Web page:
A healthy workplace environment is one where employees are comfortable doing their jobs. It’s a physical space where people feel satisfied and safe.
It’s also an emotional space where people feel at ease with being themselves.
There are a myriad of reasons why you, as a business owner, should prioritize creating an engaging workplace environment, including these four most important ones:
- It increases productivity and reduces absenteeism.
- Happy employees act as ambassadors for your brand.
- It improves your chances of attracting and retaining talent.
- Engaged employees are more likely to succeed at implementing strategic initiatives.
How to Create a Good Workplace Environment
It’s the job of every business owner to ensure that they provide an environment that keeps their employees satisfied and focused.
“Becoming happy” isn’t something you can put entirely in the hands of your staff. Obviously, they have a role to play, but taking some of the responsibility will help you create an excellent workplace environment.
Let’s take a look at what you can start doing.
1. Reward Your Staff Appropriately
Making sure that your employees are fairly paid for their hard work is one of the easiest ways to create a good workplace environment.
The first step is to consult trusted information sources like Payscale to find a payment baseline for your employees.
Once all of your staff members are earning a basic salary appropriate to their position and experience, start thinking about incentive-based bonuses.
From profit-sharing for senior members of staff to “mission bonuses” for roles that are output-focused, there are many different ways you can reward your team for a job well done.
2. Discourage “Rankism”
Even though it’s often good practice to maintain some form of hierarchy in an organization, it’s important that members of staff aren’t made to feel inferior to any of their colleagues.
A culture of superiority can suppress the creativity of “lower-ranking” or junior employees. They may feel that they can’t express themselves when managers disregard or belittle their contributions.
This is an insidious problem that can be as difficult to spot as it would be to resolve. Do whatever you can to create a culture of inclusivity in your company right from the start.
3. Be Sensitive to Stress
No workplace is immune to pressure. Even the healthiest workplace environment is going to place employees in intense situations that could lead to the accumulation of stress. It’s an unavoidable aspect of many jobs, and it’s not necessarily something we have to avoid.
What you should be doing your utmost to avoid, however, is exposing your staff to prolonged periods of pressure without relief or support. Go out of your way to encourage everyone in your company not to ignore any symptoms of stress they may be experiencing.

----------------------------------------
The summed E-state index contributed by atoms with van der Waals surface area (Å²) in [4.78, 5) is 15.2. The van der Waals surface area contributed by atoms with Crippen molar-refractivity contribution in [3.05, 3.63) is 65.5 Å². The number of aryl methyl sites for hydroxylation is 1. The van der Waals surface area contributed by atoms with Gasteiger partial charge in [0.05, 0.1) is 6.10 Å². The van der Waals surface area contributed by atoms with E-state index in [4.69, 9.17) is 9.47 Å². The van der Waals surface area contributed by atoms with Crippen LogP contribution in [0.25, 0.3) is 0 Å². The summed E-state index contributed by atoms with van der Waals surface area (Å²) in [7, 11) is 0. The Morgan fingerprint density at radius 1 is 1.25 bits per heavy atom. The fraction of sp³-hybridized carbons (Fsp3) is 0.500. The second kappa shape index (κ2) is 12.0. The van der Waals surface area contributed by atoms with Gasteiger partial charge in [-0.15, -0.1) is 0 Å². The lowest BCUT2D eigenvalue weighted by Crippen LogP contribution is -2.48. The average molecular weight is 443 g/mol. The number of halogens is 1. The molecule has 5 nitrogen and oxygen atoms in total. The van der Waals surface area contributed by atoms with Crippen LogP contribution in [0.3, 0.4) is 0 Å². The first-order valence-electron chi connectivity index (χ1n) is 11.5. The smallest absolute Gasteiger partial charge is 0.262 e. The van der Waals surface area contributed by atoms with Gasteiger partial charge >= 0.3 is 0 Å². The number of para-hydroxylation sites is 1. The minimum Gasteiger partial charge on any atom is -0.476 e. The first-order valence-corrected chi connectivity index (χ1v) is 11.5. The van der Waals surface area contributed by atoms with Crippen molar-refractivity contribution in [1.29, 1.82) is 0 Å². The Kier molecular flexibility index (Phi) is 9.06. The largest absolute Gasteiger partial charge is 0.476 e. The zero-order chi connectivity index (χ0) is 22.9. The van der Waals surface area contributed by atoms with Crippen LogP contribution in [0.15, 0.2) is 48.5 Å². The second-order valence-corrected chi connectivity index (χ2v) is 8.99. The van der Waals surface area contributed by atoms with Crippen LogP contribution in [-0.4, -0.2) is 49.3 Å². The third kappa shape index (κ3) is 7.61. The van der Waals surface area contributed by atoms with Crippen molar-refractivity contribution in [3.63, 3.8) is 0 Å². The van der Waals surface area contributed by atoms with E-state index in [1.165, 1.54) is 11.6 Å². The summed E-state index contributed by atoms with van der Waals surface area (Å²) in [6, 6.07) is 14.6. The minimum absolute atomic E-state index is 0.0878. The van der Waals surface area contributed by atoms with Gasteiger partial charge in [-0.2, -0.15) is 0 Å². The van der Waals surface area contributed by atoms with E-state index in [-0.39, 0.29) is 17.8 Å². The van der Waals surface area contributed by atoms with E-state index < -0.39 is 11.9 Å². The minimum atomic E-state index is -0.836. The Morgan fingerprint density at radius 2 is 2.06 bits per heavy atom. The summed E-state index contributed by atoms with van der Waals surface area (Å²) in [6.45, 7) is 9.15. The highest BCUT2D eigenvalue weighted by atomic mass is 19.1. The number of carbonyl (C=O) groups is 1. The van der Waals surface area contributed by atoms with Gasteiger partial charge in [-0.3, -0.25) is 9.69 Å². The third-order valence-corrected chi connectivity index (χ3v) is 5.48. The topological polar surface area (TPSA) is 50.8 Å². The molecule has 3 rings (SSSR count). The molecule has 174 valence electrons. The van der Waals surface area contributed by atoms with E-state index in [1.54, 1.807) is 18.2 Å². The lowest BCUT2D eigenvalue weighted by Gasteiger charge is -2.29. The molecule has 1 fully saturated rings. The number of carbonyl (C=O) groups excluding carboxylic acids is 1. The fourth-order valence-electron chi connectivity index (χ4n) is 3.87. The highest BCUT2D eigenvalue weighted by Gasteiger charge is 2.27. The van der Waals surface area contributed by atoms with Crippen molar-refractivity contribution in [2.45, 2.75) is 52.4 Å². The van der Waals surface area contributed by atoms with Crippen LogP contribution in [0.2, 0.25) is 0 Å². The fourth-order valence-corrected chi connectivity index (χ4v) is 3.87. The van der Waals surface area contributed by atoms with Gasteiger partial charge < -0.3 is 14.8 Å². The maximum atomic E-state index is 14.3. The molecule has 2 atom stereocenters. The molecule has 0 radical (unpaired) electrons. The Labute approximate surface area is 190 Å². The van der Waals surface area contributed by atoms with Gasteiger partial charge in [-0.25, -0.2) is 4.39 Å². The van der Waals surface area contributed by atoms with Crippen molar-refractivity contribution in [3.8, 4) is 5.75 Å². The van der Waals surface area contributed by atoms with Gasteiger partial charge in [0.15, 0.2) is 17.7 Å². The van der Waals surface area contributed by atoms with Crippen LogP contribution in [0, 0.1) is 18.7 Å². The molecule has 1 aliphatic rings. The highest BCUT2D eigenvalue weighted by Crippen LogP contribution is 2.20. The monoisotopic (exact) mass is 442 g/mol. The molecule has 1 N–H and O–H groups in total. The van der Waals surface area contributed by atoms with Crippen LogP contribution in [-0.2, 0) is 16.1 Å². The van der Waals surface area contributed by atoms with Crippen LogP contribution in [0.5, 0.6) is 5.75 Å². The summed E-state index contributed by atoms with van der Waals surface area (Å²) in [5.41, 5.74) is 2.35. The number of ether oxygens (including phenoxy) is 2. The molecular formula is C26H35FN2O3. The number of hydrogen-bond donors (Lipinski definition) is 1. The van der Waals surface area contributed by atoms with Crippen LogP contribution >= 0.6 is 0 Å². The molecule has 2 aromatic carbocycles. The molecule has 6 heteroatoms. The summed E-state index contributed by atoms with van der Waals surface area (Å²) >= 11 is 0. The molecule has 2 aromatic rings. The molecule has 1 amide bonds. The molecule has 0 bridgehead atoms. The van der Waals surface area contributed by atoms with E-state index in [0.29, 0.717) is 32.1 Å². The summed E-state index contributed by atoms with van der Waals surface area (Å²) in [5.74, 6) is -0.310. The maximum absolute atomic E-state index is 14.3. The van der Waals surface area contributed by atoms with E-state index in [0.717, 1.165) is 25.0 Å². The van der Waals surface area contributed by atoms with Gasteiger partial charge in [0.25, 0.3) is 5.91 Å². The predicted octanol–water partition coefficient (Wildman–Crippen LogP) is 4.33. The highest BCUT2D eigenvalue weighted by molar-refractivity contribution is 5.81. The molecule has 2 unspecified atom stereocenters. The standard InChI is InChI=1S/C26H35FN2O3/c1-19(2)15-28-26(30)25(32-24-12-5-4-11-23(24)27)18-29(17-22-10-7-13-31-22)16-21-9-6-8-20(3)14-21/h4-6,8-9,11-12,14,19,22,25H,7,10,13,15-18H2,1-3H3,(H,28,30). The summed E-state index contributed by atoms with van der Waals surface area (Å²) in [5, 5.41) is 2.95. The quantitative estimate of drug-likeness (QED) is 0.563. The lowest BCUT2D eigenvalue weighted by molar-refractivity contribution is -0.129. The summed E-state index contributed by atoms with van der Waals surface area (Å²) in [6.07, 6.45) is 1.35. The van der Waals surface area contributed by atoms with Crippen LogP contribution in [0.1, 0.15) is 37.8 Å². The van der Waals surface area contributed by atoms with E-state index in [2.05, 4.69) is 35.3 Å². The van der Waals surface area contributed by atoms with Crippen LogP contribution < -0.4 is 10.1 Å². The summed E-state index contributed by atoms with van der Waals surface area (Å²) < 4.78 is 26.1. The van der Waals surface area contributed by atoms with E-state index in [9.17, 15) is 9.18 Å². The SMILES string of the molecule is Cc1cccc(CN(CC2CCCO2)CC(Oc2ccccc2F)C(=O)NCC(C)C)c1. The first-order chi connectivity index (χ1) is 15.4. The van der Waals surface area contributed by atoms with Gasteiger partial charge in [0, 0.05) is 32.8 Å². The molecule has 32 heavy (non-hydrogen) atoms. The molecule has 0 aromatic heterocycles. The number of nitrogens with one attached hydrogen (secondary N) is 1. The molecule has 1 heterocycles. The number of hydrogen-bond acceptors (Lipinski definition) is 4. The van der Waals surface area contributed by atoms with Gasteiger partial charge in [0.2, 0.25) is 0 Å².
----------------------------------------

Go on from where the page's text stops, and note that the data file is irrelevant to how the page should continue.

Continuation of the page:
Be sensitive to the needs of staff members who consistently face tough deadlines or work in high-stakes environments.
Make it clear to them that you have their best interests at heart and do what you can to relieve them from the emotional impact of stress.
4. Focus on the Needs of Individuals
Wherever possible, meet your employees’ unique needs.
Some staff members may enjoy being managed. They may prefer to know what their daily deadlines are. They may thrive in an environment where their outputs are monitored by a supervisor.
Other members of staff may prefer a more hands-off approach to being managed. They may enjoy understanding their role in the “big picture” and being trusted to deliver what’s necessary to make it happen.
Then there are the differences regarding what kind of an office setup helps individuals be most productive. For example, some might prefer listening to music to boost productivity, while others might need a quiet environment.
If you have your staff working together in an open-space environment, you can provide noise-canceling headphones for the latter. It would be a simple and effective way to show your dedication to creating a great workplace environment for everyone.
These are just some examples of how different employees have different needs when it comes to creating a “good” workplace environment. There are dozens of reasonable ways to make an effort to cater to the unique needs of each of your staff members.
Make sure to sit down with your people to find out if it’s possible to create an environment that suits their individual needs.
Some Final Thoughts
It’s impossible to pinpoint the exact qualities of a good workplace environment. What one company thinks of as “good” may not work for another company at all.
The attitudes and dynamics between senior staff members often dictate how a company’s culture influences the workplace environment. This is a strange, abstract process that can be challenging to identify and equally difficult to shape.
Rather than proactively trying to enforce the exact model of what you consider a healthy workplace, implement the basics, then be vigilant and respond decisively to issues as they arise.
Lastly, implement an open-door policy at your company and urge everyone involved in your business to discuss anything that’s making them unhappy or uncomfortable.